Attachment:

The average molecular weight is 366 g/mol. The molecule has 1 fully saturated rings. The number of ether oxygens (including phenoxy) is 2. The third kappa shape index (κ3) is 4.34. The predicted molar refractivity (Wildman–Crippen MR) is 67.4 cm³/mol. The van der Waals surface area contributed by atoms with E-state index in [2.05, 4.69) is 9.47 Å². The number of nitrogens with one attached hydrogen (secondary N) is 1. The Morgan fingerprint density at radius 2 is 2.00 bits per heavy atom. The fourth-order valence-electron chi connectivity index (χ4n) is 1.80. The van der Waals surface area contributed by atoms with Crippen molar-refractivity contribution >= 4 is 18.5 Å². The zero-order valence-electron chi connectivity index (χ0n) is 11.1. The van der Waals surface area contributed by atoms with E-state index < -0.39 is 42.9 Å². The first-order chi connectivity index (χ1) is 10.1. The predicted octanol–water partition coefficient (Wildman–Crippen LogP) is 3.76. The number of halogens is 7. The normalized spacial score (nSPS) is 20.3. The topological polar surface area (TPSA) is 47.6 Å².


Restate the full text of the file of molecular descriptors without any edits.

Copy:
The average molecular weight is 366 g/mol. The molecule has 1 fully saturated rings. The number of ether oxygens (including phenoxy) is 2. The third kappa shape index (κ3) is 4.34. The predicted molar refractivity (Wildman–Crippen MR) is 67.4 cm³/mol. The van der Waals surface area contributed by atoms with E-state index in [2.05, 4.69) is 9.47 Å². The number of nitrogens with one attached hydrogen (secondary N) is 1. The Morgan fingerprint density at radius 2 is 2.00 bits per heavy atom. The fourth-order valence-electron chi connectivity index (χ4n) is 1.80. The van der Waals surface area contributed by atoms with Crippen molar-refractivity contribution >= 4 is 18.5 Å². The zero-order valence-electron chi connectivity index (χ0n) is 11.1. The van der Waals surface area contributed by atoms with E-state index < -0.39 is 42.9 Å². The first-order chi connectivity index (χ1) is 10.1. The predicted octanol–water partition coefficient (Wildman–Crippen LogP) is 3.76. The number of halogens is 7. The normalized spacial score (nSPS) is 20.3. The topological polar surface area (TPSA) is 47.6 Å².